"I'm looking for a fresh idea. A clear thesis and a deep question that you're exploring in your work. Why are you the right person to represent this set of ideas to the world?"
—Natalie Horbachevsky, acquiring editor, Portfolio/Penguin Random House.
1 in 3 people say they want to write a book someday. Are you one of them? As Michael Larsen puts it, it's no longer a question of if you can publish a book, but when and how. This week's podcast, an excerpt from my 5-Day The (He)art of Book Publishing, dives into the how of getting a book deal with a traditional publisher. (Pardon the brief echoey-ness at points!)
We'll dive into a Q&A with my genius editor at Portfolio/Penguin Random House, Natalie Horbachevsky, where I got to ask everything I have always wanted to know too! We cover what she looks for in terms of platform, what types of big ideas are most appealing to publishers, her role as editor throughout the process, what motivates her to proactively reach out to an author (scouting), and if self-publishing first helps or hurts.
More About Natalie Horbachevsky
Natalie Horbachevsky joined Portfolio, Sentinel, and Current in 2011 and is now an editor with the imprints. She primarily edits business books on a wide variety of topics, including marketing, sales, entrepreneurship, management, leadership, workplace culture, productivity, and technology. Her notable books include New York Times bestsellers Earn the Right to Win by New York Giants head coach Tom Coughlin and The Wisdom of Oz by Roger Connors and Tom Smith; 800-CEO-READ Management Book of the Year Joy, Inc. by Richard Sheridan; Finish Big by Bo Burlingham, I Know How She Does It by Laura Vanderkam, Dealstorming by Tim Sanders, Superbosses by Sydney Finkelstein, and Hug Your Haters by Jay Baer.
Topics We Cover
Natalie's role as editor from acquisition to publication
The advantages of going with a traditional publishing house
The four elements Natalie looks for when acquiring new books: idea, platform, tribe, voice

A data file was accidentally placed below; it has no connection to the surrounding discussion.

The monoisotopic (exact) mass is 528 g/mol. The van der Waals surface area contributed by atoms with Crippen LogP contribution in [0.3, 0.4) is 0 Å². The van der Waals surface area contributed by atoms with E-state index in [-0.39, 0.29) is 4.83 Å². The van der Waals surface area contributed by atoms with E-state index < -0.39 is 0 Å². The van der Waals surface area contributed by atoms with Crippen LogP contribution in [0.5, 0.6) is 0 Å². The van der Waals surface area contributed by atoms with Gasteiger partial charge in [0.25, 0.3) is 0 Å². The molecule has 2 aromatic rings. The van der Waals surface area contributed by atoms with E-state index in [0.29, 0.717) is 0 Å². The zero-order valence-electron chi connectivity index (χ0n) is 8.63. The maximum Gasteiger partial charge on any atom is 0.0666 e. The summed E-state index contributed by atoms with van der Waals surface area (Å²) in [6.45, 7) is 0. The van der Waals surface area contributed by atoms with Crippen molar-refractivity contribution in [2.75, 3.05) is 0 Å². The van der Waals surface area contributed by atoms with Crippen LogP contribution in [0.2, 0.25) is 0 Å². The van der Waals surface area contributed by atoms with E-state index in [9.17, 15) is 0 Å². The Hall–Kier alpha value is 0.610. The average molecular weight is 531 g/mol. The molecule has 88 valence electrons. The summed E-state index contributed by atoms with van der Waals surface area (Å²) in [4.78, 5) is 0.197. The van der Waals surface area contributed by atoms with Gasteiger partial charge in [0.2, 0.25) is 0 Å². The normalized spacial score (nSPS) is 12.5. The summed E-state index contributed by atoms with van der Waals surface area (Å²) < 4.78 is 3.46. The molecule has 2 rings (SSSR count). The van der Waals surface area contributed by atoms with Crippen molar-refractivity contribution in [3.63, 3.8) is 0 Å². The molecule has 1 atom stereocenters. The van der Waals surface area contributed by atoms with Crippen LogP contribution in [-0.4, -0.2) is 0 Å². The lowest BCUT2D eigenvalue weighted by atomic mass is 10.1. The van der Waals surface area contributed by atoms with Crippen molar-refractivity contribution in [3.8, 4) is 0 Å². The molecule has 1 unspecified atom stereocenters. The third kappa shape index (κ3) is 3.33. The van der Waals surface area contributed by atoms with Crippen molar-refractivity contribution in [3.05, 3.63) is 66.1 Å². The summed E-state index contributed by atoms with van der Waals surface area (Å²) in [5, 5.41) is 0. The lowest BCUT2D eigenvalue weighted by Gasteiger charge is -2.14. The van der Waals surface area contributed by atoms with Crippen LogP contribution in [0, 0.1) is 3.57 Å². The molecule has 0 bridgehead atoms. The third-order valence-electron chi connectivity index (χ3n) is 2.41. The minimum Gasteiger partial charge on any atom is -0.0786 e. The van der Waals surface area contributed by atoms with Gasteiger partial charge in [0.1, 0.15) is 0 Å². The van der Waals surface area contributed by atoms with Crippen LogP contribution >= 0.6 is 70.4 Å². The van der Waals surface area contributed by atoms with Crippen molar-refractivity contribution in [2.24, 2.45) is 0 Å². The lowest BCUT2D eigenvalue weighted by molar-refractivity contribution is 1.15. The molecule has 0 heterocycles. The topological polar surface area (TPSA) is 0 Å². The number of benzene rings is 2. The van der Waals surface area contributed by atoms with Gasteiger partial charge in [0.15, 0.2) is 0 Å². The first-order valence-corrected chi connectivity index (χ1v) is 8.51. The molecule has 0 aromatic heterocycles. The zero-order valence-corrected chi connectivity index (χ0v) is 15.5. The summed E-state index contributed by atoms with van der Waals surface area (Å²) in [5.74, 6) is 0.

When/how she gives authors a second chance if a project isn't right at the moment but might be in the future
What percentage of book deals come from literary agents, friend-of-a-friend, verses proactively making offers
What she looks for when scouting for potential authors
Where she looks online and offline for new authors
Whether self-publishing first helps or hurts
How much leeway there is for a book to change after getting a deal; from proposal to final draft
How creative disagreements improve the editorial and traditional publishing process
The life of a book from proposal to finished product
How the editing process progresses
Launching and marketing: how much publishers care about "making the lists" versus the long tail
Is a low-selling book forever a black mark in terms of getting another deal?
Reasons a book might underperform in the market
The ratio of proposals to offers that she typically sees (5-10%); the Portfolio imprint publishes 65-70 hardcover books a year
What authors can do to submit the most successful first draft
Tips for finding a literary agent
Types of books that are underrepresented that she's always on the lookout for
What happens when editor and author disagree on feedback
How the packaging process works (cover, title, subtitle)
Podcast: How to Land a Traditional Publishing Book Deal with Natalie Horbachevsky
Check out other episodes of the Pivot Podcast here. Be sure to subscribe via iTunes, Android or SoundCloud, and if you enjoy the show I would be very grateful for a rating and/or review! Sign-up for my weekly #PivotList newsletter to receive curated round-ups of what I'm reading, watching, listening to, and new tools I'm geeking out on.